For those Texans who support the principles of lower taxes, less government, and more freedom, the 78th Legislative session in Texas was a success. Those principles were reflected in much of the legislation this session. Thanks to the legislative leadership and citizens willing to defend our economic liberty, a $9.9 billion budget shortfall was met with spending cuts and no new taxes were passed.
The following are some of the highlights of the legislative session:
No Tax Increases
In the wake of a budget shortfall, Texas CSE’s central concern was that legislators would try and solve the state’s financial woes with tax increases instead of responsible fiscal constraint. Texas CSE stood firmly against any tax increases and supported legislation to ease the tax burden on hard-working Texas families.
Texas CSE supported the following legislation:HB 1 passed: The $116 billion state budget which for the first time in over 20 years reduced the size and scope of government.HB 2292 by Rep. Arlene Wohlgemuth passed: streamlined health and human services and is designed to reduce fraud and abuse of the system, realizing savings of one-quarter billion dollars for taxpayers! HB133 / HJR15 by Rep. Carl Isett “Reining in State Spending” did not get to the floor of the House: to limit the growth of appropriations in a biennium to not exceed the estimated rate of growth of total personal income in the state.SB 392 by Sen. Steve Ogden and Sen. Tommy Williams “Truth in Taxation” passed: relates to Texas utility districts that levy property taxes in the state, and provides for safeguards for the taxpayers requiring them to notify taxpayers in advance of proposed tax rate increases.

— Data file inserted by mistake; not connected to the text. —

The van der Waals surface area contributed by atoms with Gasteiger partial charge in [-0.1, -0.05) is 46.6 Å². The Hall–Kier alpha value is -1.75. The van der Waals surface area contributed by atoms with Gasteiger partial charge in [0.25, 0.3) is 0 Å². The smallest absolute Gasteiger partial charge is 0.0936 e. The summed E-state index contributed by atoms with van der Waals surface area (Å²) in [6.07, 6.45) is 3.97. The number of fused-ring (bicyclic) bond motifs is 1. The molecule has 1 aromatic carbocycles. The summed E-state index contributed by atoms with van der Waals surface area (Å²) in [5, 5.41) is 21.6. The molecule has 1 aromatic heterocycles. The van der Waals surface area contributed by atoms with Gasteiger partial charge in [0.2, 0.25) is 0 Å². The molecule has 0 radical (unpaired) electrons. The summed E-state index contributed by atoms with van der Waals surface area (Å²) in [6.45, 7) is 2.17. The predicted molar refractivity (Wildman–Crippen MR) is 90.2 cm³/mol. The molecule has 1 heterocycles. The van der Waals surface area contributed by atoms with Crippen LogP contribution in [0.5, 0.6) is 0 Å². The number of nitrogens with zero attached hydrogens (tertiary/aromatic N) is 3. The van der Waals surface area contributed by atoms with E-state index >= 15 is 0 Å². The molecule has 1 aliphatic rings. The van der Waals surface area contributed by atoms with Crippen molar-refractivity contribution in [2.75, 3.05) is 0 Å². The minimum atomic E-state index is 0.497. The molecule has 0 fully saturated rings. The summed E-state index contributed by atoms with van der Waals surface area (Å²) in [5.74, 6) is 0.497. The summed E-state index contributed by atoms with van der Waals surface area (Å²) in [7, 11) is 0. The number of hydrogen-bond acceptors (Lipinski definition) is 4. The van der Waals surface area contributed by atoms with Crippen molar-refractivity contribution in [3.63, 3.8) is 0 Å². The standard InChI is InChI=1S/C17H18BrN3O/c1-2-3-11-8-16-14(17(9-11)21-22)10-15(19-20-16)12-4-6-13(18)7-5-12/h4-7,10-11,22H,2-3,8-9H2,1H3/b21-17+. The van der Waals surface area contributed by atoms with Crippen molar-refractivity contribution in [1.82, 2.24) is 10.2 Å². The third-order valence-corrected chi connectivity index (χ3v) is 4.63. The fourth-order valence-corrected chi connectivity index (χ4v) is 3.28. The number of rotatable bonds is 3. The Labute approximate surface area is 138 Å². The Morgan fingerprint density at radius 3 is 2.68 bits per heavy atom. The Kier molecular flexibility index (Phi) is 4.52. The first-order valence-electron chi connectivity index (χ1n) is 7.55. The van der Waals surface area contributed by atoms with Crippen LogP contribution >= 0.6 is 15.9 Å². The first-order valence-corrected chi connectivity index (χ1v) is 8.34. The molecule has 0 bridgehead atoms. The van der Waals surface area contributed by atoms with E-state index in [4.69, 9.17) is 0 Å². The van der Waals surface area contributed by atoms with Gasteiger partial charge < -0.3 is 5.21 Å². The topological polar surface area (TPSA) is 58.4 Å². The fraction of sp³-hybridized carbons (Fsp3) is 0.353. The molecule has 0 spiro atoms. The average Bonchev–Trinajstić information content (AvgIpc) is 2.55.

Texas CSE helped kill legislation that would have used tax dollars to unfairly subsidize public entities:HB 262 by Rep. Steve Wolens: this bill was called by the Mayor of Dallas “the most important legislation to the City of Dallas” but would have allowed several large municipalities to use hotel occupancy taxes to guarantee bonds to finance convention center hotels and other public facilities (golf courses, parking garages, restaurants.) It would have been the ultimate irony to have private enterprise taxed to pay for public-funded ventures. Texas CSE had a study done which found that there would be no benefit to the City and significant loss to existing hotels had that legislation passed.